Year: 2012
Production Co: Realitism Films
Director: Quentin Dupieux
Writer: Quentin Dupieux
Cast: Jack Plotnick, Alexis Dziena, William Fitchner, Eric Judor

The last film from Quentin Dupieux that I saw, Rubber, didn't make a whole lot of sense, but the narrative was solid enough to keep ahold of.

This time around, he goes into complete head scratching territory with a mind-bending black comedy where the story, the characters, the chronology and the set pieces are all – as the film says – wrong.

It starts when Dolph (Jack Plotnick) awakens, his clock radio flicking over from 7.59 not to 8.00 but to 7.60. Something is indeed wrong in this world. Dolph goes downstairs to feed the dog, Paul, but Paul is nowhere to be seen. While outside looking for him, Dolph's neighbour explains how he's going to climb into his yellow Saab and just drive away and never come back – which he does.

It starts off a series of events that live up to the title (although it could also have been called 'weird'). Dolph gets a menu in the mail for a pizza place, calls them up and talks to the sweet girl on the other end, Emma (Alexis Dziena), for a long while.

His French gardener Victor (Eric Judor) shows up and calls Dolph on his mobile – while Dolph is standing no more than 15 feet away. Later that day, the palm tree in the back yard will have turned into a pine tree for no apparent reason.

Dolph goes to work, a company where his co-workers glare at him with suspicion and hostility. It turns out he got fired three months before, but even that's not the strangest part. A constant torrent of water rains down on the files, cheesy vendor posters, plywood filing cabinets, desk toys and employees as if the fire sprinklers had been turned on and never turned off, apparently having been going on for a long time as nobody bats an eyelid.

In his quest to find his lost dog, Dolph turns to Master Chang (William Fitchner), a bestselling author, mystic, and – as he soon reveals – a dog kidnapper who steals people's pets so as to stop them taking their animals for granted.

But along with his soft-voiced platitudes about the spiritual aspects of his work, Master Chang is embarrassed to admit that when they took Paul, they promptly lost him – that's related to the burned out van you've seen in the first scene of the movie, most of the firefighters just sitting around doing nothing, one of them taking a dump in the middle of the road. Seriously.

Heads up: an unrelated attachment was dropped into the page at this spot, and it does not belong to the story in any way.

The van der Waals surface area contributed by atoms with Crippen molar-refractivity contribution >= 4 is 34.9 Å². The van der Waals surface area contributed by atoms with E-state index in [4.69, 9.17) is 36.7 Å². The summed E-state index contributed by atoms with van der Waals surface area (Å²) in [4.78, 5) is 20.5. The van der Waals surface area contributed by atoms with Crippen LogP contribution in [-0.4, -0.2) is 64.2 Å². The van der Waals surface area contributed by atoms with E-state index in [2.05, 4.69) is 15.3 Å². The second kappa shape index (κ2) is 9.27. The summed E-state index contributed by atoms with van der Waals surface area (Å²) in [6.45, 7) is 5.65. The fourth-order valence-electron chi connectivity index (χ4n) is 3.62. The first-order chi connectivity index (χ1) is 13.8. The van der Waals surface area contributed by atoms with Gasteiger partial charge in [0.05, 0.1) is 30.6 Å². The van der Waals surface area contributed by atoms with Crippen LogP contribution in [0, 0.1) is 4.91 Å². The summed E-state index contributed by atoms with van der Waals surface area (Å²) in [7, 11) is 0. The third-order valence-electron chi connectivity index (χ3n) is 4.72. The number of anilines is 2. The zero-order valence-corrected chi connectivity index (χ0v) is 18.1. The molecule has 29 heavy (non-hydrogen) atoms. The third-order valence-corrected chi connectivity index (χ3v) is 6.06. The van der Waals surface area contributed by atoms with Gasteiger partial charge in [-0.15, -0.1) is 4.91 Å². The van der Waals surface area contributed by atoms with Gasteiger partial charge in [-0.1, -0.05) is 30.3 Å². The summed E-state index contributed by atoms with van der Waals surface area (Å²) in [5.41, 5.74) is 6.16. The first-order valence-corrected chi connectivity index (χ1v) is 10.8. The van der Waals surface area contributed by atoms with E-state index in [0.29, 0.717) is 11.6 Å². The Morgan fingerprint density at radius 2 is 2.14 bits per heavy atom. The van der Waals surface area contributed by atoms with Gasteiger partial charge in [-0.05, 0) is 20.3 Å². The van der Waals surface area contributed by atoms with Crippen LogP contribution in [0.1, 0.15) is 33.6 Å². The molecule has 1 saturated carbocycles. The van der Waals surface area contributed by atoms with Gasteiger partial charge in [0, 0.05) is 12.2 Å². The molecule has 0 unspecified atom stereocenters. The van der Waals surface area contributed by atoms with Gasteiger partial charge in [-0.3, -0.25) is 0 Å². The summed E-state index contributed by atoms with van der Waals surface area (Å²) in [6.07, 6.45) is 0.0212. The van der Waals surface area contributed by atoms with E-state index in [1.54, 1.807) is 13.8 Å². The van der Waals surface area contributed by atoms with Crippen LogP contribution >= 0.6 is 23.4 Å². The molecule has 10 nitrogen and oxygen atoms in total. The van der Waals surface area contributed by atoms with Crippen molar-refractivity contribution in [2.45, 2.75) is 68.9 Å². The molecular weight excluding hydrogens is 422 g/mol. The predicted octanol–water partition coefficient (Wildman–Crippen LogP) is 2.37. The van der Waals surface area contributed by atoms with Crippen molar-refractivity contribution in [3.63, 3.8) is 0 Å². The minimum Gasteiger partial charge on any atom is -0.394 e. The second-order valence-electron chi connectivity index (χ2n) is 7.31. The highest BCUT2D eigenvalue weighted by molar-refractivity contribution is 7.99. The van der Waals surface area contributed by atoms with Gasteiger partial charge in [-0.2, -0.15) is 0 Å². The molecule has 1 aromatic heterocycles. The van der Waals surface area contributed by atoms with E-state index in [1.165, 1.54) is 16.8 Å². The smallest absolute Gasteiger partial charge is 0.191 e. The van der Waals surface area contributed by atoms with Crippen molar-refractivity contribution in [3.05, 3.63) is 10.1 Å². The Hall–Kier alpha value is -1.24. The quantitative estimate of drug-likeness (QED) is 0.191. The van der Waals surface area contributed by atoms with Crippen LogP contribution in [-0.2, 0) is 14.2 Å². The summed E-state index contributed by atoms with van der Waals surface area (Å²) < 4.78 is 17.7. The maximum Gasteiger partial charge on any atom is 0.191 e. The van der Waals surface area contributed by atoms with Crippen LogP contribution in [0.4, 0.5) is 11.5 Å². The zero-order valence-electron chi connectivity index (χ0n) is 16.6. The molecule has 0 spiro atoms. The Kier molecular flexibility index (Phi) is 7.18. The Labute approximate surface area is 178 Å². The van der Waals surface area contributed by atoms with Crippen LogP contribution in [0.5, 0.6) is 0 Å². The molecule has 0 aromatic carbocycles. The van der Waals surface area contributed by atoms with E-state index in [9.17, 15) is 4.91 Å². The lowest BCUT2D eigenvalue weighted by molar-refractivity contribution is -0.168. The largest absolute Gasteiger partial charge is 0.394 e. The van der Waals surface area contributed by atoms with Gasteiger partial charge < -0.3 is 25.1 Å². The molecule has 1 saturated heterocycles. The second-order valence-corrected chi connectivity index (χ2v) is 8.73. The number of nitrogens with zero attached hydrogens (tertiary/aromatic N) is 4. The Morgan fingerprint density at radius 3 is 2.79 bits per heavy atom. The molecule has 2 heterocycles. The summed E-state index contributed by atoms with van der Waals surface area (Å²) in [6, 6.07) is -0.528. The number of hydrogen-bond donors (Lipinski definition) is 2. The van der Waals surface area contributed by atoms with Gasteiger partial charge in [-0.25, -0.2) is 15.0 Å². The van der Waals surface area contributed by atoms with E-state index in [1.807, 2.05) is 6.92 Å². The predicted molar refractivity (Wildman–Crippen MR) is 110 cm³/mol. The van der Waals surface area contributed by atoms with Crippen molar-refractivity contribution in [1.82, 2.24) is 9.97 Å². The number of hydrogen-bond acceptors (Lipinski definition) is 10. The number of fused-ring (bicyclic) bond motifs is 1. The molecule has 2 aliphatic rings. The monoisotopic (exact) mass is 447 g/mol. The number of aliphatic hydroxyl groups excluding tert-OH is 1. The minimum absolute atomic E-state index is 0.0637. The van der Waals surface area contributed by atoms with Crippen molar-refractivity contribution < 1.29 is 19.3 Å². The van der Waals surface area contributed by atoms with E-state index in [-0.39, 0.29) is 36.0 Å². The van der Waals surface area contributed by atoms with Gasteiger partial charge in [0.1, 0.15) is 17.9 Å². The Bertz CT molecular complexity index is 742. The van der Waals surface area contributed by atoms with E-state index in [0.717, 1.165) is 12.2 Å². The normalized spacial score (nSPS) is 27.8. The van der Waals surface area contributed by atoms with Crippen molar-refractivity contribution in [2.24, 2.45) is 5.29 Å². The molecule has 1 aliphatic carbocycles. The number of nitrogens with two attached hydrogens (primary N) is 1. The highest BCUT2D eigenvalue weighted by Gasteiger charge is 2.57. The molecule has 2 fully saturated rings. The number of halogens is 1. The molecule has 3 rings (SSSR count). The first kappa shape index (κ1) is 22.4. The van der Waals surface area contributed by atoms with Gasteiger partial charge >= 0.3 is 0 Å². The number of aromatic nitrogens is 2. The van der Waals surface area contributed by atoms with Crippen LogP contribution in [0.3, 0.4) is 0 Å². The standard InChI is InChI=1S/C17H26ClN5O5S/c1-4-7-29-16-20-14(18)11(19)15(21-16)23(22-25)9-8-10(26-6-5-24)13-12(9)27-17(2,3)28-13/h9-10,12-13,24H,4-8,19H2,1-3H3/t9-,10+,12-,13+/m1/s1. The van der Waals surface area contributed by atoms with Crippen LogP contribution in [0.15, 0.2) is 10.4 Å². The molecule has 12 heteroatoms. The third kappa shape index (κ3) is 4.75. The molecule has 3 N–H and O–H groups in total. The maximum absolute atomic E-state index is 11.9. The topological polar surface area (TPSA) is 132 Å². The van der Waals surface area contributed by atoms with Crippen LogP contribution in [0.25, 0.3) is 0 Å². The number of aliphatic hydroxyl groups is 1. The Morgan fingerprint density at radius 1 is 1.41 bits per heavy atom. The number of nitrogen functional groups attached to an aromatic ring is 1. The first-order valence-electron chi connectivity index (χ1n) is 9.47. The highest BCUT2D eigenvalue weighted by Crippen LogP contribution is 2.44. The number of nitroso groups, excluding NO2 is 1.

The woman from the pizza shop sends Dolph a free pizza and a note offering to sleep with him, but when he throws it away, Victor the gardener retrieves the pizza, goes to Emma's place pretending to be Dolph and enjoys the delights of her company.

But Emma turns out to be a psycho who's already married, and after Victor dies of a heart attack on Dolph's front lawn, he's suddenly back with Emma hovering nearby, professing her undying love before Victor's suddenly revealed to be in his coffin getting buried, the nightmare about Emma apparently the mental equivalent of death throes.

But Emma does latch instead onto the real Dolph, is immediately pregnant and then goes into labour (all on the same day), Dolph going insane with the noise in his house when he just wants to use the mental telepathy he's learned in Master Chang's book to communicate with his missing dog.

In most movies like this the lead character would be a stand-in for the audience, the only normal one in the midst of such nonsense. But Dupieux doesn't give us even that much of a concession. As weird as anything else in the film, our introduction to Dolph includes him calling the pizza place taking issue with their logo, which shows a rabbit riding a motorcycle and represents a kind of redundancy that clearly upsets him. He's woven right into this upside down tapestry.

Dupieux directs such gobbledygook with the same kind of assured confidence he bought to Rubber and there's probably a purpose to it all, but like the films of David Lynch, you're not supposed to know what it is – maybe Dupieux doesn't either.

It might be about alternate universes, it might all be a dream the dog's having, it might be a parable for family and capitalism. It's ultimately unsatisfying because it never even shows a single card, let alone plays its hand, but it keeps you watching just because of the curiosity about just how strange it can get.

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